Women’s football is a fairly niche sport in India. In this series, we will profile women football players who are making a mark in the game. We kick off the series with player-cum-coach Sanaya Anklesaria. This year, while playing in the Maharashtra State Inter-District women’s tournament, Anklesaria captained the team as well. SheThePeople.TV caught up with 28-year-old Anklesaria to know about her football story.
She is a Parsi from Hyderabad who grew up with two brothers. While growing up, they did not have many indoor games, so they relied upon each other for entertainment, explained Anklesaria.
“Being the only girl between two boys might have played a role in making me tough and athletic. We never had any video games or anything; hence we had to resort to each other for any sort of entertainment which involved a lot of outdoor games, wrestling (of course, all these had the thumbrule of boys vs. girls),” she said
Very early in life she moved from Hyderabad to Mumbai because of her mom’s job. It is in Mumbai that she first got serious about the game. Back in her childhood, she can only remember playing two games—cricket and football. “I guess like with many kids, who live in a colony, coming together to play cricket or football, was a common sight.”
She became serious about the game when a coach was hired and she actually got to learn the nuances of football. “I was the only girl among more than 20 boys all from various age groups. I knew I could not beat them in speed or strength, so would work hard to make sure my skill and endurance made up for it,” she reminisced, adding that it later helped her when she played women’s matches.
“Training with boys gave me the edge I needed in terms of getting a good game sense and really working hard just to get a touch on the ball. Hence, in a girl’s game I could dominate the entire game as the girls were much slower. So it was not rocket science that I chose football,”- Sanaya Anklesaria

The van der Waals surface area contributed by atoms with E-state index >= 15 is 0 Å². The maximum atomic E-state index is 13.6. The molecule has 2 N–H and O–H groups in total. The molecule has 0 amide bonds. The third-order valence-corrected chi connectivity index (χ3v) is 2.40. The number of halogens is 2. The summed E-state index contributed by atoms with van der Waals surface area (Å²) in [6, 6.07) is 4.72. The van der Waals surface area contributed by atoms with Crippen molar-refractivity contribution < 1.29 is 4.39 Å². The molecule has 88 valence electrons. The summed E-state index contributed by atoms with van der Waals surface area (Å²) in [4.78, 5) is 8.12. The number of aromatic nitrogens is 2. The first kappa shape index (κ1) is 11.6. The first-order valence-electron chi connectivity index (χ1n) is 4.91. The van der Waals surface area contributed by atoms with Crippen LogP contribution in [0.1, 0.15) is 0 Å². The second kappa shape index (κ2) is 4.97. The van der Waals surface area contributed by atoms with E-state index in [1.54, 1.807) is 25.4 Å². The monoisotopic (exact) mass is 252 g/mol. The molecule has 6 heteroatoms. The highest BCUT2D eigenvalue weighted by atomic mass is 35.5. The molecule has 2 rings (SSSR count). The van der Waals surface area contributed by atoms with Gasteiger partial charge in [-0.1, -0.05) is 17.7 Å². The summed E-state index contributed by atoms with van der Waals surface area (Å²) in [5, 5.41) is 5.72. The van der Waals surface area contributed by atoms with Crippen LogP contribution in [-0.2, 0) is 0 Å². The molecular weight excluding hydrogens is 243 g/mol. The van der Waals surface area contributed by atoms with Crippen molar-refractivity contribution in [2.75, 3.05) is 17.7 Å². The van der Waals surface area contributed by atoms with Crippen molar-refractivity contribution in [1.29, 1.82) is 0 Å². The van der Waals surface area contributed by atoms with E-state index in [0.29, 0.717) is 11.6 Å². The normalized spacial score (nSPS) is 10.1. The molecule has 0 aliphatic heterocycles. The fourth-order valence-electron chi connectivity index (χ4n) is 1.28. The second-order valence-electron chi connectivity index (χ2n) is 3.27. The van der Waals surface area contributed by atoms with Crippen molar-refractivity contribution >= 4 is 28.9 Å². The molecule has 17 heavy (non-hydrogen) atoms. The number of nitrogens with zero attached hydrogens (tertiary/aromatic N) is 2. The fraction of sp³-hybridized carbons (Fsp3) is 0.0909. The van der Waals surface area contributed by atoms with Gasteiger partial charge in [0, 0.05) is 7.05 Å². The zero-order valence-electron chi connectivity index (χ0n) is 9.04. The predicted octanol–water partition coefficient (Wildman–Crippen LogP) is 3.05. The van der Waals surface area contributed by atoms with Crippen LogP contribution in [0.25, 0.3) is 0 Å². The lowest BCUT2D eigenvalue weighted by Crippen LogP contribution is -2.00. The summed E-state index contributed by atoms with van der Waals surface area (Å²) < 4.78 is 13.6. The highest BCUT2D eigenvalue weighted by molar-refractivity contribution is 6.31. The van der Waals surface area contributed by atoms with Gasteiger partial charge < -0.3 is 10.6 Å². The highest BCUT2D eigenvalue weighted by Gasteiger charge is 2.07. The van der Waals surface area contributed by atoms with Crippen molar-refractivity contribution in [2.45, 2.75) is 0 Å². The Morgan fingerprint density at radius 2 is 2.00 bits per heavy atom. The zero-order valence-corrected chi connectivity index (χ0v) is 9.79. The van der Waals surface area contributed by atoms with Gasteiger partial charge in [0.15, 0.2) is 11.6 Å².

While parents still have qualms if their children want to take up sports professionally, especially if it is a girl child, Anklesaria’s parents supported her completely. “My parents, husband, in-laws and the entire family have always encouraged and supported me at every step to take up the sport.”
Over the years that Anklesaria has been playing, she has seen drastic changes happening in the football scene in India. Where earlier no school paid any attention to football, today every school has a team in each age group, which ranges from 4 to 16-yr-olds. She also says that the stereotypes surrounding the game that it is very rough and a manly sport is also eroding.
“Many girls from villages and small towns have taken up the sport, as they are resilient, fast and strong. Something I would call raw talent, because of the hardships they undergo in day-to-day life.”
It’s been five years that Anklesaria has been coaching kids. But it wasn’t easy for her to work and juggle sports along with it. Since there isn’t much happening in football at an international level in India, she started to work in an ad production house. However, she realised that she couldn’t find any time for even recreational football in her job.
“Many girls from villages and small towns have taken up the sport, as they are resilient, fast and strong. Something I would call raw talent, because of the hardships they undergo in day to day life.”
“I got talking to some people regarding taking my game ahead and they told me that I was already too old. I decided to take up coaching as it was the only way i could stay in the game. That when I started doing my licences and coaching kids,” she said.
Her one wish? To coach the Indian Women’s team and see them play in the World Cup in future.
She encourages the sport among girls by making sure she is there whenever there is a girls’ tournament happening.
Anklesaria believes that the government and sports authorities are taking initiatives to organise leagues and competitions for various age groups. However, what they should focus on is “what one should do after the tournament is over”.
She firmly believes that the players who have performed exceptionally well should get proper coaching and training. That’s the only way they build a strong foundation for the youth teams of the country.
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